Protecting people and the environment more important than profits, say speakers at UBC Sauder conference

Posted 2022-07-12

On June 24and 25, 2022, the Peter P. Dhillon Centre for Business Ethics hosted the Behavioural Insights into Business for Social Good Conference. The event brought together members of academia and the business community to exchange ideas of how to foster business practices that contribute to the greater social good.

After two years of postponements due to COVID-19, the 2022 edition was hosted in-person at the Fairmont Hotel Vancouver, with approximately 250 people registered to attend. In partnership with Ostrom Climate Solutions, the event was carbon neutral.

The Friday morning session was focused on the work and insights of six speakers. Though it was a jam-packed schedule with a wide range of topics at the morning mainstage event, the presenters painted a cohesive and comprehensive picture of how companies can better protect people and the environment.

Those who took the stage included: Carol Anne Hilton, CEO of the Indigenomics Institute, Christine Bergeron, President and CEO of Vancity, Dr. CB Bhattacharya, H. J. Zoffer Chair in Sustainability and Ethics at the University of Pittsburgh, Dr. Toni Schmader, Professor of Psychology at UBC and Director of Engendering Success in STEM, Sheldon Fernandes, Manager at Brightspot Climate, and Dr. Vanessa Bohns, Associate Professor of Organizational Behavior at Cornell University.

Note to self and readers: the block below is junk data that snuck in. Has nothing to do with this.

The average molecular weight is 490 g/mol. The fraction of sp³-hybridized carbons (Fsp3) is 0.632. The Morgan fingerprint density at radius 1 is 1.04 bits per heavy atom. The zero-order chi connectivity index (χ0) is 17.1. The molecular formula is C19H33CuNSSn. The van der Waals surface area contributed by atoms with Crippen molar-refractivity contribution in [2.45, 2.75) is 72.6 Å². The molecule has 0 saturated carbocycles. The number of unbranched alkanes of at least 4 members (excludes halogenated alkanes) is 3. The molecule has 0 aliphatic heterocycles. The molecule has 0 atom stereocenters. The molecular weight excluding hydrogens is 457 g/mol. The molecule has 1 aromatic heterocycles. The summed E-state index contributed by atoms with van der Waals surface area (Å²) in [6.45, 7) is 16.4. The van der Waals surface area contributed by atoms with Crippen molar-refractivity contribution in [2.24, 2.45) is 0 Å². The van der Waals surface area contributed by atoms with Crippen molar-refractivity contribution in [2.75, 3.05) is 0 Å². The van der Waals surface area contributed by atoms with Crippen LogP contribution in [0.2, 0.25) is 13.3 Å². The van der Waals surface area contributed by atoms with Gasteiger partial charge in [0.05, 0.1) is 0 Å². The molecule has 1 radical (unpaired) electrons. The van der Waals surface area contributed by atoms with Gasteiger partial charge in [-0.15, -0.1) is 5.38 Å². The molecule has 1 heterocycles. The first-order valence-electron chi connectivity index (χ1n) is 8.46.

The audience was unique in that is was made up of members of the business community, UBC Sauder alumni, academic researchers, and graduate and undergraduate students. “One of the things that I really like about our morning session is that we have a very wide range of different perspectives – I think this helps people to see things in a new light and reframe the notion of business for social good in a way they haven’t previously thought about,” says Dr. Kate White, Academic Director of the Dhillon Centre and one of the event organizers.

Dr. Carol Liao, UBC Sauder Distinguished Scholar and another organizing member from the Dhillon Centre, emphasized the necessity of these conversations. “It is so important that we have these critical conversations on business for social good and sustainability because right now, we’re living in a climate emergency and sustainability crisis.”

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‘The future is sustainability’

Dr. CB Bhattacharya spoke on how “It Pays to Purpose,” where he presented his research on the profitability of companies pursuing sustainability.

“I think we have to, if not by choice than by the sheer demands of the planet and society, transform businesses to be more sustainable – otherwise we are facing extinction like dinosaurs did many years ago,” says Dr. Bhattacharya.

Dr. Bhattacharya says he believes that sustainability must be promoted at every level of the company.

“Very few companies consider sustainability at every level of management – it is seen as someone else’s problem,” he says.